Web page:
Mind Body Restoration

Neck and Back - Strategies for Improving Pain

Neck and back pain are a pervasive problem and a very common reason for individuals to seek medical attention. According to the American Chiropractic Association, up to 80% of the U.S. population will experience back pain at some point in their lives. Up to 70% of adults experience neck pain that interferes with their daily activities. In fact, some reports indicate that at any given time, 15% to 20% of adults will have some degree of back pain and 10% to 20% of neck pain symptoms. In fact, back and neck pain consistently ranks in the top five disabling disorders in the United States. These statistics illustrate the tremendous impact of back and neck pain on the general public. However, even with the prevalence of these issues, the source of neck and back pain is not easily diagnosed. Back-Pain-MedX-Service

Some causes for neck and back pain (according to a list developed by Johns Hopkins Medicine) include:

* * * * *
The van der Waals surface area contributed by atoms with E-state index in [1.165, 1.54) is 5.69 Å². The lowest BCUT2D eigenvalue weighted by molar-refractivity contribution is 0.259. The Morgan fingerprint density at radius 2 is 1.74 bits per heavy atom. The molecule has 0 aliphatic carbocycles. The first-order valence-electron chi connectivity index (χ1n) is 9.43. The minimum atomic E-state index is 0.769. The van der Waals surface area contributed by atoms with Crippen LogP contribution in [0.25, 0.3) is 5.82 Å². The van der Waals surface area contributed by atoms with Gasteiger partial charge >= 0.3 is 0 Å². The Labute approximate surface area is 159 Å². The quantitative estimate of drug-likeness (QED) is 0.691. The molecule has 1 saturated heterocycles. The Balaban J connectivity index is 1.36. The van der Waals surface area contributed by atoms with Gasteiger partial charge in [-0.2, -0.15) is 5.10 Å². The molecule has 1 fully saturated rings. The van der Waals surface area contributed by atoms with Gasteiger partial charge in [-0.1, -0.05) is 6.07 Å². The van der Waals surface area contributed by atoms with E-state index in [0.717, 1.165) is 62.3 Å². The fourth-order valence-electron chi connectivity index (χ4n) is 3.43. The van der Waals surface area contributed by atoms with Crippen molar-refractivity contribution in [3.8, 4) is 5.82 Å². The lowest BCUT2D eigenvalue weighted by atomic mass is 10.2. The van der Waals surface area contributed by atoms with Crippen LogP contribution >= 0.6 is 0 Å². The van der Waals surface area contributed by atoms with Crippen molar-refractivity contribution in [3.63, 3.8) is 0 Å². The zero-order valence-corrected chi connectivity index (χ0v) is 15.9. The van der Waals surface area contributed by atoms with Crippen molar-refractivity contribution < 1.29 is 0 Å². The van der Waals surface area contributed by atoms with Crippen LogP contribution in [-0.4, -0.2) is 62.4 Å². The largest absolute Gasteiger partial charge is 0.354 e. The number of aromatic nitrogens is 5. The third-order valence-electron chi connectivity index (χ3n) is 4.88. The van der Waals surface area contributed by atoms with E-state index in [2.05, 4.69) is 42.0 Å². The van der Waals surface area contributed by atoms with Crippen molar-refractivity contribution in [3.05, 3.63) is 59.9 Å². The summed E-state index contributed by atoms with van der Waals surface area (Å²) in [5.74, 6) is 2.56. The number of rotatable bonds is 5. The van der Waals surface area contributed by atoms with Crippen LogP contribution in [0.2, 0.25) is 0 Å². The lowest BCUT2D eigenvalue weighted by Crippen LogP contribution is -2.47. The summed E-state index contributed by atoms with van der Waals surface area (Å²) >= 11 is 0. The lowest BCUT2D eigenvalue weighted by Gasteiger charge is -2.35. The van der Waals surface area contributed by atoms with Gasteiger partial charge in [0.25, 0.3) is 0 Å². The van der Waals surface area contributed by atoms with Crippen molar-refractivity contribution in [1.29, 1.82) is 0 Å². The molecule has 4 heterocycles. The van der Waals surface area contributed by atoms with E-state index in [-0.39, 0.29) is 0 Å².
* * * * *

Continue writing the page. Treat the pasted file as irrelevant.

● Overuse, strenuous activity, or improper use, such as repetitive or heavy lifting

● Trauma, injury, or fractures

● Degeneration of vertebrae, often caused by stresses on the muscles and ligaments that support your spine, or the effects of aging

● Infection

● Abnormal growth, such as a tumor or bone spur

● Obesity, which places increased weight on your spine, and pressure on your discs

● Poor muscle tone

● Muscle tension or spasm

● Sprain or strain

● Ligament or muscle tears

● Joint problems, such as arthritis

● Smoking

● Protruding or herniated (slipped) disk and pinched nerve

● Osteoporosis and compression fractures

● Congenital (present at birth) abnormalities of your vertebrae and bones

● Abdominal problems, such as an aortic aneurysm